In a brief interview late last week, Roche ceo Severin Schwan complained that his best-selling Avastin cancer treatment is not viewed appropriately by investors. "People talk as if Avastin is a problem, but it is a product with over six billion Swiss francs (in sales) and it still has growth potential," he toldDow Jones. "Other companies would long for a problem like this."
Well, sort of. It is certainly true that Avastin rings registers; worldwide sales last year totaled about $6.8 billion and rose 9 percent, which meant this one drug accounted for 14 percent of total Roche sales. But you may recall the FDA recently decided it wants to rescind the breast cancer indication for the drug, which is approved to treat bowel, lung, brain and kidney cancers. This means that insurers are unlikely to cover the cost of breast cancer treatment (back story here).
Roche and its Genentech unit are appealing the FDA move. But increasingly, Avastin is losing support to the point where Roche cut its sales forecast by 20 percent. "The harsh reality is that oncologists in the US are very insecure about what action the FDA will take," Schwan concedes. Last week, the influential Susan G. Komen for the Cure one of the largest breast-cancer patient-advocacy groups, announced it will not promote Avastin for women who have not previously taken the med.
And now a survey by Sermo, which is an online site visited by numerous docs, confirms his worries with a survey that found 58 percent support the FDA restriction, even though 50 percent also believe Avastin has increased the quality of life for breast cancer patients. As one oncologist remarked: "This is a shame, but we are going to do what the payers let us do." In other words, Avastin sales are certain to continue declining.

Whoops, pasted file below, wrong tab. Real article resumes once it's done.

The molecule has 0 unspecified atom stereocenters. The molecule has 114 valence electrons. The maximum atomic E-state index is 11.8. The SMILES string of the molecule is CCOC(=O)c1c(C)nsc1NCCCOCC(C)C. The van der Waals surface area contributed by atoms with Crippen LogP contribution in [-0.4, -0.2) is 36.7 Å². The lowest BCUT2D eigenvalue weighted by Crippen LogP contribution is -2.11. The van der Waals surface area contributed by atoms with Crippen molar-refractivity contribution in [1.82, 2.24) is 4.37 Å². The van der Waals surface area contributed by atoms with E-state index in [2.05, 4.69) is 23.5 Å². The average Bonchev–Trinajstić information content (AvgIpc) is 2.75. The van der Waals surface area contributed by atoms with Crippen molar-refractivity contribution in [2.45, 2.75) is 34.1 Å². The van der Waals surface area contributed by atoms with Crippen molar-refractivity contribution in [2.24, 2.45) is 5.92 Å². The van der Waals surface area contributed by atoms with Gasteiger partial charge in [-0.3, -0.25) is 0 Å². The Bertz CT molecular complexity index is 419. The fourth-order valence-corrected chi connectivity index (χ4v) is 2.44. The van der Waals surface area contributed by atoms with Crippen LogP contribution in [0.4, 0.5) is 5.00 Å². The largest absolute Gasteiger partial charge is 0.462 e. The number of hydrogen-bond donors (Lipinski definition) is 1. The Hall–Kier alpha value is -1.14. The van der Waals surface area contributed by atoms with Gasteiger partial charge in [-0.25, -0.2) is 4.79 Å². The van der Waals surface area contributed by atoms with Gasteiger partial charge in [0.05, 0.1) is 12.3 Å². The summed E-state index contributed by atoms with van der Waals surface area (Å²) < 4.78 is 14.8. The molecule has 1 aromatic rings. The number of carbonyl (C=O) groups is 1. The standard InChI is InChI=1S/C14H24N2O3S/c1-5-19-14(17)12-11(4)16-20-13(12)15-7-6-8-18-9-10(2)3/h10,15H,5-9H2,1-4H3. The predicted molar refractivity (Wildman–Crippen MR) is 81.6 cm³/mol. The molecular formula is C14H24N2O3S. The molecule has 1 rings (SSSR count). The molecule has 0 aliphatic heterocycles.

Of course, Schwan is not helped by a study published last week in the Journal of the American Medical Association that linked Avastin to an increased risk of causing a fatal reaction when combined with chemotherapy. And an accompanying editoral was rather harsh, arguing the jury is still out on whether Avastin is a boon or bust (see this).
In a sobering assessment, Sanford Bernstein analyst Tim Anderson noted the editorial, in particular, "recountsIt recounts the data with Avastin in different tumor settings, both good and bad, and goes on to raise a cost-effectiveness argument, questioning whether use of Avastin in certain situations is justified given an all-in cost that can reach $100k/yr when considering both direct and indirect costs," he wrote in an investor note. "The timing of this new analysis and the accompanying editorial is not good because already Avastin is perceived by investors as being under attack."